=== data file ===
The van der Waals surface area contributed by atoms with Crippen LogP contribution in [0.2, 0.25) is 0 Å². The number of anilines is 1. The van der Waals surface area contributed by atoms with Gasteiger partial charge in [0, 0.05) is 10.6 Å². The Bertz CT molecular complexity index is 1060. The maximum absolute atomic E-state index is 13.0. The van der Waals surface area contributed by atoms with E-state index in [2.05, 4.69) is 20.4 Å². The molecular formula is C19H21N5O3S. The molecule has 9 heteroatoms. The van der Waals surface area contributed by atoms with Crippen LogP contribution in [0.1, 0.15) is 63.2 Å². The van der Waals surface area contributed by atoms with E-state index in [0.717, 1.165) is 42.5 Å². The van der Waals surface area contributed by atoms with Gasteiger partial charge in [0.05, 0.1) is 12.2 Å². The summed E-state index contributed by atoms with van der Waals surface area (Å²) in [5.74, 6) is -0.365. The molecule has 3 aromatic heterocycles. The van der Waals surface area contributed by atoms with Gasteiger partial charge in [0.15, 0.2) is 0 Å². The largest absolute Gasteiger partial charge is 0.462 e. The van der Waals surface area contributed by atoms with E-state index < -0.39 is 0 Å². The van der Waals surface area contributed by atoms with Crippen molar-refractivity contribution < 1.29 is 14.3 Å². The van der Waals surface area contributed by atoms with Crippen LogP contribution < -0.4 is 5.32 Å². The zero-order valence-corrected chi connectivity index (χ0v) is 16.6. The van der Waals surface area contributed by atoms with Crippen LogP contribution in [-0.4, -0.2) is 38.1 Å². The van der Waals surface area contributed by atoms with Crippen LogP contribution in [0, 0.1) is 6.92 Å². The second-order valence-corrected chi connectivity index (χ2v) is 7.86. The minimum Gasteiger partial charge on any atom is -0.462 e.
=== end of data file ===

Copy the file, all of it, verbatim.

The van der Waals surface area contributed by atoms with Crippen LogP contribution in [0.2, 0.25) is 0 Å². The number of anilines is 1. The van der Waals surface area contributed by atoms with Gasteiger partial charge in [0, 0.05) is 10.6 Å². The Bertz CT molecular complexity index is 1060. The maximum absolute atomic E-state index is 13.0. The van der Waals surface area contributed by atoms with E-state index in [2.05, 4.69) is 20.4 Å². The molecular formula is C19H21N5O3S. The molecule has 9 heteroatoms. The van der Waals surface area contributed by atoms with Crippen LogP contribution in [0.1, 0.15) is 63.2 Å². The van der Waals surface area contributed by atoms with E-state index in [0.717, 1.165) is 42.5 Å². The van der Waals surface area contributed by atoms with Gasteiger partial charge in [0.05, 0.1) is 12.2 Å². The summed E-state index contributed by atoms with van der Waals surface area (Å²) in [5.74, 6) is -0.365. The molecule has 3 aromatic heterocycles. The van der Waals surface area contributed by atoms with Gasteiger partial charge in [0.15, 0.2) is 0 Å². The largest absolute Gasteiger partial charge is 0.462 e. The van der Waals surface area contributed by atoms with E-state index < -0.39 is 0 Å². The van der Waals surface area contributed by atoms with Crippen molar-refractivity contribution < 1.29 is 14.3 Å². The van der Waals surface area contributed by atoms with Crippen LogP contribution < -0.4 is 5.32 Å². The zero-order valence-corrected chi connectivity index (χ0v) is 16.6. The van der Waals surface area contributed by atoms with Crippen LogP contribution in [-0.4, -0.2) is 38.1 Å². The van der Waals surface area contributed by atoms with Crippen LogP contribution in [0, 0.1) is 6.92 Å². The second-order valence-corrected chi connectivity index (χ2v) is 7.86. The minimum Gasteiger partial charge on any atom is -0.462 e.